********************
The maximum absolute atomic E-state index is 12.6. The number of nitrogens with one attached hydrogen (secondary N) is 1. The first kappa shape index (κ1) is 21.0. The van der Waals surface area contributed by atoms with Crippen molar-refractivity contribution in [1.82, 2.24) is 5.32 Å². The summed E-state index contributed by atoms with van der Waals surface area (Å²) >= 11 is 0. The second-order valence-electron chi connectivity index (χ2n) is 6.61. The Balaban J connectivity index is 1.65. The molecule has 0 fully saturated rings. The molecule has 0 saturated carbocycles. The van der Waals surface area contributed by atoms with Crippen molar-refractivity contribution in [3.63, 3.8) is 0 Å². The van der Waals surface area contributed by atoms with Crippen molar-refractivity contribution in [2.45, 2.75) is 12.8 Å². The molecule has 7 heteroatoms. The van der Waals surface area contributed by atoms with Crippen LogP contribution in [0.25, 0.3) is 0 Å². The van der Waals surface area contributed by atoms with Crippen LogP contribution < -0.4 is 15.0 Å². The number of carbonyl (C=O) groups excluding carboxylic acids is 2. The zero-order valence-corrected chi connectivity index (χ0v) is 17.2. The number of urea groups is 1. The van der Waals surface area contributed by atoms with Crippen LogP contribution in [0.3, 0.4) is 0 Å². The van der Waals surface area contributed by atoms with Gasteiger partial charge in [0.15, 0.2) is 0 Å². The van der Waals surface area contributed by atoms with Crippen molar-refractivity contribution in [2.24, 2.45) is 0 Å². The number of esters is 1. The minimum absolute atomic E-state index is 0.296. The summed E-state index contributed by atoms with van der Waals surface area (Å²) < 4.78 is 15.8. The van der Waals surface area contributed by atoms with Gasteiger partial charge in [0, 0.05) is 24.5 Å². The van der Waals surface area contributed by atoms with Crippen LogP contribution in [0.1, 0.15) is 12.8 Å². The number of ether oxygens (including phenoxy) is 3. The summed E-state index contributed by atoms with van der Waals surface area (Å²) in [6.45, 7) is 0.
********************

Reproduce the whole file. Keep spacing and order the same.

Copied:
The maximum absolute atomic E-state index is 12.6. The number of nitrogens with one attached hydrogen (secondary N) is 1. The first kappa shape index (κ1) is 21.0. The van der Waals surface area contributed by atoms with Crippen molar-refractivity contribution in [1.82, 2.24) is 5.32 Å². The summed E-state index contributed by atoms with van der Waals surface area (Å²) >= 11 is 0. The second-order valence-electron chi connectivity index (χ2n) is 6.61. The Balaban J connectivity index is 1.65. The molecule has 0 fully saturated rings. The molecule has 0 saturated carbocycles. The van der Waals surface area contributed by atoms with Crippen molar-refractivity contribution in [3.63, 3.8) is 0 Å². The van der Waals surface area contributed by atoms with Crippen molar-refractivity contribution in [2.45, 2.75) is 12.8 Å². The molecule has 7 heteroatoms. The van der Waals surface area contributed by atoms with Crippen LogP contribution in [0.25, 0.3) is 0 Å². The van der Waals surface area contributed by atoms with Crippen LogP contribution < -0.4 is 15.0 Å². The number of carbonyl (C=O) groups excluding carboxylic acids is 2. The zero-order valence-corrected chi connectivity index (χ0v) is 17.2. The number of urea groups is 1. The van der Waals surface area contributed by atoms with Crippen LogP contribution in [0.3, 0.4) is 0 Å². The van der Waals surface area contributed by atoms with Gasteiger partial charge in [0.15, 0.2) is 0 Å². The van der Waals surface area contributed by atoms with Crippen molar-refractivity contribution in [2.24, 2.45) is 0 Å². The number of esters is 1. The minimum absolute atomic E-state index is 0.296. The summed E-state index contributed by atoms with van der Waals surface area (Å²) < 4.78 is 15.8. The van der Waals surface area contributed by atoms with Gasteiger partial charge in [0, 0.05) is 24.5 Å². The van der Waals surface area contributed by atoms with Crippen LogP contribution in [0.1, 0.15) is 12.8 Å². The number of ether oxygens (including phenoxy) is 3. The summed E-state index contributed by atoms with van der Waals surface area (Å²) in [6.45, 7) is 0.